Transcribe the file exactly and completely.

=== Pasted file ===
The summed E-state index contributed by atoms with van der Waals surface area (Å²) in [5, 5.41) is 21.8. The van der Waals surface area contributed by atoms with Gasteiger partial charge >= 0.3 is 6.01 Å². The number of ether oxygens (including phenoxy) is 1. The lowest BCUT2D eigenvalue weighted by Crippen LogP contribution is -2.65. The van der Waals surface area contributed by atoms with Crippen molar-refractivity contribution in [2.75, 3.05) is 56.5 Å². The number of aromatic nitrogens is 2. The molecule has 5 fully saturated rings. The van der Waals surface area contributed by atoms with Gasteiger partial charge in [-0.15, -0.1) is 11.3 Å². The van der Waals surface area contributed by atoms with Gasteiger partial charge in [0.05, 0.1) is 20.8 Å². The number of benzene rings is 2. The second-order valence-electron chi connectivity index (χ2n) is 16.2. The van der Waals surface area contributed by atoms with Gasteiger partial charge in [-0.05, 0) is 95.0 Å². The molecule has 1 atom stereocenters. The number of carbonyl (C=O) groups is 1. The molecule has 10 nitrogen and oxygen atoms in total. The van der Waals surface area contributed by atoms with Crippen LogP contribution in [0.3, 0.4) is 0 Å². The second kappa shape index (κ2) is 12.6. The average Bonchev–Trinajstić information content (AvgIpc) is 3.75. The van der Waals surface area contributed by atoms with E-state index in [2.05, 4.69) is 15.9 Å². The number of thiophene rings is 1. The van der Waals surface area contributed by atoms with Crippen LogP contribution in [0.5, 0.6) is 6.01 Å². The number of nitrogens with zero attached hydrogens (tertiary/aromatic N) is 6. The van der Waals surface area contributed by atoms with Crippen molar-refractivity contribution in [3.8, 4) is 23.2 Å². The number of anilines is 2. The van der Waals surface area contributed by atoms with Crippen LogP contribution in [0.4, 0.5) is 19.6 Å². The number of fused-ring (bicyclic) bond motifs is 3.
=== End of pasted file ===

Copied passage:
The summed E-state index contributed by atoms with van der Waals surface area (Å²) in [5, 5.41) is 21.8. The van der Waals surface area contributed by atoms with Gasteiger partial charge >= 0.3 is 6.01 Å². The number of ether oxygens (including phenoxy) is 1. The lowest BCUT2D eigenvalue weighted by Crippen LogP contribution is -2.65. The van der Waals surface area contributed by atoms with Crippen molar-refractivity contribution in [2.75, 3.05) is 56.5 Å². The number of aromatic nitrogens is 2. The molecule has 5 fully saturated rings. The van der Waals surface area contributed by atoms with Gasteiger partial charge in [-0.15, -0.1) is 11.3 Å². The van der Waals surface area contributed by atoms with Gasteiger partial charge in [0.05, 0.1) is 20.8 Å². The number of benzene rings is 2. The second-order valence-electron chi connectivity index (χ2n) is 16.2. The van der Waals surface area contributed by atoms with Gasteiger partial charge in [-0.05, 0) is 95.0 Å². The molecule has 1 atom stereocenters. The number of carbonyl (C=O) groups is 1. The molecule has 10 nitrogen and oxygen atoms in total. The van der Waals surface area contributed by atoms with Crippen LogP contribution in [0.3, 0.4) is 0 Å². The second kappa shape index (κ2) is 12.6. The average Bonchev–Trinajstić information content (AvgIpc) is 3.75. The van der Waals surface area contributed by atoms with E-state index in [2.05, 4.69) is 15.9 Å². The number of thiophene rings is 1. The van der Waals surface area contributed by atoms with Crippen LogP contribution in [0.5, 0.6) is 6.01 Å². The number of nitrogens with zero attached hydrogens (tertiary/aromatic N) is 6. The van der Waals surface area contributed by atoms with Crippen molar-refractivity contribution in [3.8, 4) is 23.2 Å². The number of anilines is 2. The van der Waals surface area contributed by atoms with Crippen LogP contribution in [0.4, 0.5) is 19.6 Å². The number of fused-ring (bicyclic) bond motifs is 3.